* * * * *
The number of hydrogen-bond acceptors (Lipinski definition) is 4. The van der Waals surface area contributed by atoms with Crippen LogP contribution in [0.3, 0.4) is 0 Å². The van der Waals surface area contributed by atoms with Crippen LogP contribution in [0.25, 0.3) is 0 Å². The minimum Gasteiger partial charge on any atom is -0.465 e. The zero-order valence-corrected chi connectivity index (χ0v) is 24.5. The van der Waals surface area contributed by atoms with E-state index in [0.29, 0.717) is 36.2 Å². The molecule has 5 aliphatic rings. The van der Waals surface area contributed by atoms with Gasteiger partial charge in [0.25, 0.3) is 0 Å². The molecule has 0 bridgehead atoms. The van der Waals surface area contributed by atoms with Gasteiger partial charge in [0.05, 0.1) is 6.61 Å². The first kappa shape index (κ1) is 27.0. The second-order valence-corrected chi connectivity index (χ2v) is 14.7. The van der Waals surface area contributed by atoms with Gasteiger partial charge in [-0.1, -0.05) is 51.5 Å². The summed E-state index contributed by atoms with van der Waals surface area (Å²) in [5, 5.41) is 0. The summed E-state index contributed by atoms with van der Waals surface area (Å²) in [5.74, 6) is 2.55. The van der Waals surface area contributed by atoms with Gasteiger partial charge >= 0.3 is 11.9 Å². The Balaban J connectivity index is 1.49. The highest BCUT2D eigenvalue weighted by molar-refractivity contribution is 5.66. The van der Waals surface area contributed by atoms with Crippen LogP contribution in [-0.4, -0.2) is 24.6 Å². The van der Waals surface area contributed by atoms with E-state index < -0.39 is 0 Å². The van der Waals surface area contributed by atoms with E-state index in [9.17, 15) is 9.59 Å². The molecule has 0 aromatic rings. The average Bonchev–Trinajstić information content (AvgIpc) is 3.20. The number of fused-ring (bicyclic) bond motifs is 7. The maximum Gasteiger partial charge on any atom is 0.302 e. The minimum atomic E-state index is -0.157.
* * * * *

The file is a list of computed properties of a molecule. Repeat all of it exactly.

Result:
The number of hydrogen-bond acceptors (Lipinski definition) is 4. The van der Waals surface area contributed by atoms with Crippen LogP contribution in [0.3, 0.4) is 0 Å². The van der Waals surface area contributed by atoms with Crippen LogP contribution in [0.25, 0.3) is 0 Å². The minimum Gasteiger partial charge on any atom is -0.465 e. The zero-order valence-corrected chi connectivity index (χ0v) is 24.5. The van der Waals surface area contributed by atoms with E-state index in [0.29, 0.717) is 36.2 Å². The molecule has 5 aliphatic rings. The van der Waals surface area contributed by atoms with Gasteiger partial charge in [0.25, 0.3) is 0 Å². The molecule has 0 bridgehead atoms. The van der Waals surface area contributed by atoms with Gasteiger partial charge in [0.05, 0.1) is 6.61 Å². The first kappa shape index (κ1) is 27.0. The second-order valence-corrected chi connectivity index (χ2v) is 14.7. The van der Waals surface area contributed by atoms with Gasteiger partial charge in [-0.1, -0.05) is 51.5 Å². The summed E-state index contributed by atoms with van der Waals surface area (Å²) in [5, 5.41) is 0. The summed E-state index contributed by atoms with van der Waals surface area (Å²) in [5.74, 6) is 2.55. The van der Waals surface area contributed by atoms with Gasteiger partial charge >= 0.3 is 11.9 Å². The Balaban J connectivity index is 1.49. The highest BCUT2D eigenvalue weighted by molar-refractivity contribution is 5.66. The van der Waals surface area contributed by atoms with Crippen LogP contribution in [-0.4, -0.2) is 24.6 Å². The van der Waals surface area contributed by atoms with E-state index < -0.39 is 0 Å². The van der Waals surface area contributed by atoms with E-state index in [9.17, 15) is 9.59 Å². The molecule has 0 aromatic rings. The average Bonchev–Trinajstić information content (AvgIpc) is 3.20. The number of fused-ring (bicyclic) bond motifs is 7. The maximum Gasteiger partial charge on any atom is 0.302 e. The minimum atomic E-state index is -0.157.